In order to discuss the issues involved in this case, it is necessary to describe in some detail the equipment used for the

Page 424

surveillance. The Fulton district attorney's surveillance team worked out of a rented motel room near the intersection of Sylvan Road and Interstate 85, in Hapeville, Fulton County (the "listening post"). The initial step in the installation of each of the wiretaps was to present the court order authorizing the wiretap to the telephone company, which then selected an "appearance point" and informed the investigators of its location. An "appearance point" was a site, located at some point between the telephone to be tapped and the telephone company central switching office servicing it, where the line to be tapped, also known as the "subscriber line", converged with another telephone line running to the central switching office, with the latter line being leased to the district attorney (the "leased line"). All of the appearance points assigned for the surveillances involved in this case were located in neighborhood junction boxes, also known as terminal boxes, which (for purposes of this appeal) were located in the same county as the telephone to be tapped.

The evidence showed that the simplest method of installing a tap would have been to proceed to the junction box and to use jumper wires to connect the terminals, otherwise known as binding posts, of the subscriber line to the terminals of the line leased to the district attorney. Such an apparatus would have conducted the electronic signal of the tapped phone conversation over the leased line to the central switching office, and thence to the listening post in Fulton County. However, this arrangement would have presented a serious risk of detection by criminal suspects, because it would have caused a drop in voltage measurable by equipment available to commercial gamblers. To forestall detection, an inductor coil/jumper wire, placed in the neighborhood terminal box, and a control unit, located at the [252 Ga. 314] listening post, were used.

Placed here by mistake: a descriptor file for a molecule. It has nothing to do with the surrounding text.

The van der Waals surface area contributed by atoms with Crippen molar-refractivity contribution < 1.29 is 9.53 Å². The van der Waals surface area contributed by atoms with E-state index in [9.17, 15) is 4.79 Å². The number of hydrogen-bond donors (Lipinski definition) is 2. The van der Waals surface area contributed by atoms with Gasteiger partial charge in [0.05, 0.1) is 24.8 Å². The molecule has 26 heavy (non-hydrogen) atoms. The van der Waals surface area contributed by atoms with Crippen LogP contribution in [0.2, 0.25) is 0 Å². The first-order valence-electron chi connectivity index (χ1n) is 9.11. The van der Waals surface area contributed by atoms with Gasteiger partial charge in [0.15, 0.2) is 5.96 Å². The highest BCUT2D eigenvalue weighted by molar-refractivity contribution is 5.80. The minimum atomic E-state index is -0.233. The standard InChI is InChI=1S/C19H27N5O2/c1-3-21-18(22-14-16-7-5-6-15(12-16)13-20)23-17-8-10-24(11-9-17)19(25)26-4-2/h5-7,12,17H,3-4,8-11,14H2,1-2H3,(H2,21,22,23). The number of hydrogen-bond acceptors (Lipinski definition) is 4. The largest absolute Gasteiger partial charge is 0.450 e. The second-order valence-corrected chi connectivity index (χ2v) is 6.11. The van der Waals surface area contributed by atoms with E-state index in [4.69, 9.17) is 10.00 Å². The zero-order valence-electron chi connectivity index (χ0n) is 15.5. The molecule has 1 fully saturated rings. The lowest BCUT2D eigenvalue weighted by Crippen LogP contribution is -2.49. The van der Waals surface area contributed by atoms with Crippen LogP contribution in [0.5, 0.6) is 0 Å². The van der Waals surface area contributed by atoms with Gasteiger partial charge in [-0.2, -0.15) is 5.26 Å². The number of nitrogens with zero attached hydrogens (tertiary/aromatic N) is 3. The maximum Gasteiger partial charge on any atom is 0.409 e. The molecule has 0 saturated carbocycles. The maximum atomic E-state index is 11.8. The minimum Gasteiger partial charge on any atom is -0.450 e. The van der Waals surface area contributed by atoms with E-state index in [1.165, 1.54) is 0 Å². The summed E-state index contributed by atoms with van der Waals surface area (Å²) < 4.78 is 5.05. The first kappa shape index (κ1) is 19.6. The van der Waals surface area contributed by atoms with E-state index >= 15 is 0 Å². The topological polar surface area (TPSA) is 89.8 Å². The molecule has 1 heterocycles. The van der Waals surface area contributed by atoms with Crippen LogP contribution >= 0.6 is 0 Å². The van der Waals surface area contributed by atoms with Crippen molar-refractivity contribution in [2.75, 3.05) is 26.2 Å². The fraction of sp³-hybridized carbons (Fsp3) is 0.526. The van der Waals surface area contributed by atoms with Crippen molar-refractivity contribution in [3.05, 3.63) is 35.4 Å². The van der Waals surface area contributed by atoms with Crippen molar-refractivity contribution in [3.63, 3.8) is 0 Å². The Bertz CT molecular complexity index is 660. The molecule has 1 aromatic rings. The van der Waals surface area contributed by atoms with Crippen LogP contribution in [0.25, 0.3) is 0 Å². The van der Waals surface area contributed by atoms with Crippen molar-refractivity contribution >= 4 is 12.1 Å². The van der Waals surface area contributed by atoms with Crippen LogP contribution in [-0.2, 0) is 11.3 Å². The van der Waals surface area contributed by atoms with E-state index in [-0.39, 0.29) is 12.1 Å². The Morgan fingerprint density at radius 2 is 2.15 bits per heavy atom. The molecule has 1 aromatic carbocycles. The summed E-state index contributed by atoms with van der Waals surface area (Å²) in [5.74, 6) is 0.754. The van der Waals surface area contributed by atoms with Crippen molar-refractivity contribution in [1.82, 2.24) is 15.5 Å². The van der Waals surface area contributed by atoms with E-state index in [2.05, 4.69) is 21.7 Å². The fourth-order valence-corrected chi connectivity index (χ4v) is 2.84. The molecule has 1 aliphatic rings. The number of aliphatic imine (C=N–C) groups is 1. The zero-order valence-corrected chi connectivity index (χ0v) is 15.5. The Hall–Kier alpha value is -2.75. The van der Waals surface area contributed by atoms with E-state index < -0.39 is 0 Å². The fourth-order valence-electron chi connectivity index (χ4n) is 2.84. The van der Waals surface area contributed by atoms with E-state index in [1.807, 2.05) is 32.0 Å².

Sgt. John Woodard, a nine-year veteran of the Atlanta Police Department who has taken several courses in physics and electricity, testified that he installed the surveillance equipment used in this case. He testified that the inductor coil/jumper wire is a piece of equipment consisting essentially of two magnetic coils and four lead wires. He said that his installation procedure was to go to the junction box servicing each subscriber phone, open it, and locate the terminals for the subscriber phone and the leased line. He would then connect two lead wires of the inductor coil to the subscriber phone's terminals, and the remaining lead wires to the leased phone's terminals.